I am eternally grateful that a hometown musical troupe – The Raisins – just happened to be one of the greatest rock bands of the 1980s.  Amusing to recall in retrospect my adolescent disbelief when a friend once informed me that Rick Powell‘s musical life was not wholly enveloped by The Raisins — that, in fact, he had played on 1978’s The Leblanc-Carr Band’s Live from the Atlantic Studios album.

Rick “Bam” Powell — the “writing-singing drummer” who joined forces early in his career with the aforementioned Wayne Perry, as well as Roger “Jellyroll” Troy (later with Mike Bloomfield & The Electric Flag) — would cut his first piece of wax providing the soul-rockin’ vocals for “Gonna Have a Good Time” on Randy McNutt’s Beast imprint:

[Pssst:   Click on the triangle above to play “Gonna Have a Good Time” by Rick Powell & Little Flint]

Did I mention that Powell was a high-schooler at the time?  Powell would record the song with his own group – The Chamberly Kids – along with Wayne Perry’s outfit, Little Flint.

Recorded in 1970/71 –  Released in 1973 – Distributed by Counterpart Records

Little Flint 45

Randy McNutt, who produced some of Powell’s earliest recordings, would include both versions on his CD compilation, Souled Out:  Queen City Soul-Rockers of the 1970s.  For the (unreleased) Chamberly Kids session, Powell was excited to work with Roger Troy, whose band, Jellyroll, had just been signed by Kapp Records.  According to McNutt, “Wayne [Perry] joined him on harmonies and Roger ‘Jellyroll’ Troy, leader of the band Jellyroll, played bass.  During the memorable session at Jewel, Jellyroll’s car was repossessed and he wore red, white, and blue shoes.”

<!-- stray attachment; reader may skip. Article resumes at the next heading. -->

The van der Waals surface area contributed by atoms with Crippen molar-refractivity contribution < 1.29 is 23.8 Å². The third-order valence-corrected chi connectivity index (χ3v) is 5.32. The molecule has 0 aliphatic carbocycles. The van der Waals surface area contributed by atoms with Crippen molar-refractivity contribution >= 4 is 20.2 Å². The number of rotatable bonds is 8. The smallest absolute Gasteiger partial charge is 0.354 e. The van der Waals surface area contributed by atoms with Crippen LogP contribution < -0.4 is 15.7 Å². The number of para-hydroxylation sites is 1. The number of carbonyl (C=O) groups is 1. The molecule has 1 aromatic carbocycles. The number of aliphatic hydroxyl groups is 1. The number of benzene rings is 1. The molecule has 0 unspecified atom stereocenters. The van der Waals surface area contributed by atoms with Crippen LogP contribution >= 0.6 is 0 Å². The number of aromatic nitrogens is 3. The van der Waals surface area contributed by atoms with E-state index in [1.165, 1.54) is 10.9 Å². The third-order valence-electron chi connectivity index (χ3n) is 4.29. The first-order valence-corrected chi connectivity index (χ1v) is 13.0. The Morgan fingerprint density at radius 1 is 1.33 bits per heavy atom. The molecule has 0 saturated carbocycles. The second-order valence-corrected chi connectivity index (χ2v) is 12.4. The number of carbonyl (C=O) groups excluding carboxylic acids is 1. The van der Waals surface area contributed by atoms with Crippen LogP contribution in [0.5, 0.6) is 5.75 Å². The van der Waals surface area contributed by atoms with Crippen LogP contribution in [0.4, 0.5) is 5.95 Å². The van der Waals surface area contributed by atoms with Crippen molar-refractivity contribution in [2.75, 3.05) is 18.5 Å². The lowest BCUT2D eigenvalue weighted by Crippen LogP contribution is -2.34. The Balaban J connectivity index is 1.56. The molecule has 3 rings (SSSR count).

Rick Powell recording at home in 1974 (photo courtesy of Randy McNutt)

Rick Powell - 1974As Powell recounted later to McNutt:

“One day I got a call from a guy who claimed he managed LeBlanc and Carr in Muscle Shoals, Alabama,” Powell says.  “I asked him, ‘All right, who’s pulling my leg?’  But he was their manager, and he was offering me a job as one of their two drummers.  I auditioned and got the job.  Later, they cut back to just one drummer—me.  I toured and recorded with them for the better part of four years.  We were on the road constantly.  It was insane, really.  We opened for a bunch of hit acts—Robert Palmer, England Dan & John Ford Coley, Taj Mahal, and others.  I was based out of Muscle Shoals, where I visited the famous studio where the Swampers [studio musicians] cut the hits.  I feel like a small part of history.”

Sticker Shock:  Wayne Perry & Little Flint’s “Pain” b/w “Gonna Have a Good Time” 45 – categorized overseas as “northern soul mod” (!) – can fetch upwards of $100.

This drummer sings, you know

Rick 'Bam' PowellGood News for Music Fans:  Rick Powell, who once declared he has “no intention of quitting — they’ll have to drag me off the stage when they’re through with me,” has an excellent album of “funky pop rock” = 2009’s Eat the Fat, Drink the Sweet = that is yours for the taking at CD Baby.  Watch out for “Step by Step” – that one is particularly infectious.